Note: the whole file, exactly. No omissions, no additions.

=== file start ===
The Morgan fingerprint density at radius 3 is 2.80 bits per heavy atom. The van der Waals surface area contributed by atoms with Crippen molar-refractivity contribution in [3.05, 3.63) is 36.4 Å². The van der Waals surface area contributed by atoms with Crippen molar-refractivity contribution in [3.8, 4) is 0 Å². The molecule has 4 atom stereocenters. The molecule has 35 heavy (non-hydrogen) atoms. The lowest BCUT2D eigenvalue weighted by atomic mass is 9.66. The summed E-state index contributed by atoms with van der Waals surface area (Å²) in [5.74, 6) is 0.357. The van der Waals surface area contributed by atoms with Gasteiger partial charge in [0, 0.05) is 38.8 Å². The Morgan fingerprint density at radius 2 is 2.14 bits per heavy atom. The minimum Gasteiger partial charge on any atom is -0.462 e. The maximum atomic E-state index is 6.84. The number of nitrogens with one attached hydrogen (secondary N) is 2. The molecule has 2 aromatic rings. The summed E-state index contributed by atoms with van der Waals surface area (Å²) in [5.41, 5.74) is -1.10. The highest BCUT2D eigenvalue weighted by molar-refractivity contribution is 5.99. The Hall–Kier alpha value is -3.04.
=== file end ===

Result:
The Morgan fingerprint density at radius 3 is 2.80 bits per heavy atom. The van der Waals surface area contributed by atoms with Crippen molar-refractivity contribution in [3.05, 3.63) is 36.4 Å². The van der Waals surface area contributed by atoms with Crippen molar-refractivity contribution in [3.8, 4) is 0 Å². The molecule has 4 atom stereocenters. The molecule has 35 heavy (non-hydrogen) atoms. The lowest BCUT2D eigenvalue weighted by atomic mass is 9.66. The summed E-state index contributed by atoms with van der Waals surface area (Å²) in [5.74, 6) is 0.357. The van der Waals surface area contributed by atoms with Gasteiger partial charge in [0, 0.05) is 38.8 Å². The Morgan fingerprint density at radius 2 is 2.14 bits per heavy atom. The minimum Gasteiger partial charge on any atom is -0.462 e. The maximum atomic E-state index is 6.84. The number of nitrogens with one attached hydrogen (secondary N) is 2. The molecule has 2 aromatic rings. The summed E-state index contributed by atoms with van der Waals surface area (Å²) in [5.41, 5.74) is -1.10. The highest BCUT2D eigenvalue weighted by molar-refractivity contribution is 5.99. The Hall–Kier alpha value is -3.04.